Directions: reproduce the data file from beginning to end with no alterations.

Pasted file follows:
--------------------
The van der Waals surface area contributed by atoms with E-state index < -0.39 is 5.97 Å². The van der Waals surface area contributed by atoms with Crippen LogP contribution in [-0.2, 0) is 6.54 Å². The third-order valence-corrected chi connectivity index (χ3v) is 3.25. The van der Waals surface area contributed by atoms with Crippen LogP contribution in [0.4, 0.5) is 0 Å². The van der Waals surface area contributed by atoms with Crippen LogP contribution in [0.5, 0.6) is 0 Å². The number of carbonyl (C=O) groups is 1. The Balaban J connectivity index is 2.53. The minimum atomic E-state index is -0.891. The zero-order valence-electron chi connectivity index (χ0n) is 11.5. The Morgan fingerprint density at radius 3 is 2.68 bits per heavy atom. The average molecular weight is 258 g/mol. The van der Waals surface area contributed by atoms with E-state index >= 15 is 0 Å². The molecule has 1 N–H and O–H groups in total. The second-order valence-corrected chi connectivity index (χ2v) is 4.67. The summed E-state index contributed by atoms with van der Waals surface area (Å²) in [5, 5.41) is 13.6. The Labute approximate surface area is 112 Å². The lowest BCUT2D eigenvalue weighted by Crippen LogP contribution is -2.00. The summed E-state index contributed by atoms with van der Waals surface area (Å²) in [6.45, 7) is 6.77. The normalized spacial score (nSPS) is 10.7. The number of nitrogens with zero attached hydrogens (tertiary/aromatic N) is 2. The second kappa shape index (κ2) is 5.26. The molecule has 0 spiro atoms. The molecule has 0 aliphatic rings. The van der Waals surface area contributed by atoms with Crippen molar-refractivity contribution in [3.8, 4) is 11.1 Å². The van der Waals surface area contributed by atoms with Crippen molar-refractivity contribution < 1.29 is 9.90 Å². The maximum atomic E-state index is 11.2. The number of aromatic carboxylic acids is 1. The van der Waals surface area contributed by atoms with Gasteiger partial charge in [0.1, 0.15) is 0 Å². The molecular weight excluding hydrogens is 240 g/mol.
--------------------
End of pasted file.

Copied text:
The van der Waals surface area contributed by atoms with E-state index < -0.39 is 5.97 Å². The van der Waals surface area contributed by atoms with Crippen LogP contribution in [-0.2, 0) is 6.54 Å². The third-order valence-corrected chi connectivity index (χ3v) is 3.25. The van der Waals surface area contributed by atoms with Crippen LogP contribution in [0.4, 0.5) is 0 Å². The van der Waals surface area contributed by atoms with Crippen LogP contribution in [0.5, 0.6) is 0 Å². The number of carbonyl (C=O) groups is 1. The Balaban J connectivity index is 2.53. The minimum atomic E-state index is -0.891. The zero-order valence-electron chi connectivity index (χ0n) is 11.5. The Morgan fingerprint density at radius 3 is 2.68 bits per heavy atom. The average molecular weight is 258 g/mol. The van der Waals surface area contributed by atoms with E-state index >= 15 is 0 Å². The molecule has 1 N–H and O–H groups in total. The second-order valence-corrected chi connectivity index (χ2v) is 4.67. The summed E-state index contributed by atoms with van der Waals surface area (Å²) in [5, 5.41) is 13.6. The Labute approximate surface area is 112 Å². The lowest BCUT2D eigenvalue weighted by Crippen LogP contribution is -2.00. The summed E-state index contributed by atoms with van der Waals surface area (Å²) in [6.45, 7) is 6.77. The normalized spacial score (nSPS) is 10.7. The number of nitrogens with zero attached hydrogens (tertiary/aromatic N) is 2. The second kappa shape index (κ2) is 5.26. The molecule has 0 spiro atoms. The molecule has 0 aliphatic rings. The van der Waals surface area contributed by atoms with Crippen molar-refractivity contribution in [3.8, 4) is 11.1 Å². The van der Waals surface area contributed by atoms with Crippen molar-refractivity contribution < 1.29 is 9.90 Å². The maximum atomic E-state index is 11.2. The number of aromatic carboxylic acids is 1. The van der Waals surface area contributed by atoms with Gasteiger partial charge in [0.1, 0.15) is 0 Å². The molecular weight excluding hydrogens is 240 g/mol.